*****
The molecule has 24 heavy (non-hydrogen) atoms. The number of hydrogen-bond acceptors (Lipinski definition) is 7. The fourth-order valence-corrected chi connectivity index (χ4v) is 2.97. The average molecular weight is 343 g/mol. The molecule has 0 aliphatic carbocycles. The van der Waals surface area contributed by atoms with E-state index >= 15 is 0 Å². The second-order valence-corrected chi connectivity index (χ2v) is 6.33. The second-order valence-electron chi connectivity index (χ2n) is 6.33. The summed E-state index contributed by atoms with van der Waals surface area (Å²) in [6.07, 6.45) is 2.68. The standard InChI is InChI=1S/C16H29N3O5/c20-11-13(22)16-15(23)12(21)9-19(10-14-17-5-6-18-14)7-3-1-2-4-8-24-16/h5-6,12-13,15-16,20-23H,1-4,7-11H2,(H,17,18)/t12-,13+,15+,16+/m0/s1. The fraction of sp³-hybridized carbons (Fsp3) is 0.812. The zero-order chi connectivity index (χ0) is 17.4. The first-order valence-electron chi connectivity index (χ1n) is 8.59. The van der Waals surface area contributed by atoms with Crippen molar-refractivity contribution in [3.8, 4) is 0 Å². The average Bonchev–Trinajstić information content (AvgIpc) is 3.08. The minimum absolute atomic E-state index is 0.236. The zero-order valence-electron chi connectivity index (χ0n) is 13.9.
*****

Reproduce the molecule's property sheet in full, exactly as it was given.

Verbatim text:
The molecule has 24 heavy (non-hydrogen) atoms. The number of hydrogen-bond acceptors (Lipinski definition) is 7. The fourth-order valence-corrected chi connectivity index (χ4v) is 2.97. The average molecular weight is 343 g/mol. The molecule has 0 aliphatic carbocycles. The van der Waals surface area contributed by atoms with E-state index >= 15 is 0 Å². The second-order valence-corrected chi connectivity index (χ2v) is 6.33. The second-order valence-electron chi connectivity index (χ2n) is 6.33. The summed E-state index contributed by atoms with van der Waals surface area (Å²) in [6.07, 6.45) is 2.68. The standard InChI is InChI=1S/C16H29N3O5/c20-11-13(22)16-15(23)12(21)9-19(10-14-17-5-6-18-14)7-3-1-2-4-8-24-16/h5-6,12-13,15-16,20-23H,1-4,7-11H2,(H,17,18)/t12-,13+,15+,16+/m0/s1. The fraction of sp³-hybridized carbons (Fsp3) is 0.812. The zero-order chi connectivity index (χ0) is 17.4. The first-order valence-electron chi connectivity index (χ1n) is 8.59. The van der Waals surface area contributed by atoms with Crippen molar-refractivity contribution in [3.8, 4) is 0 Å². The average Bonchev–Trinajstić information content (AvgIpc) is 3.08. The minimum absolute atomic E-state index is 0.236. The zero-order valence-electron chi connectivity index (χ0n) is 13.9.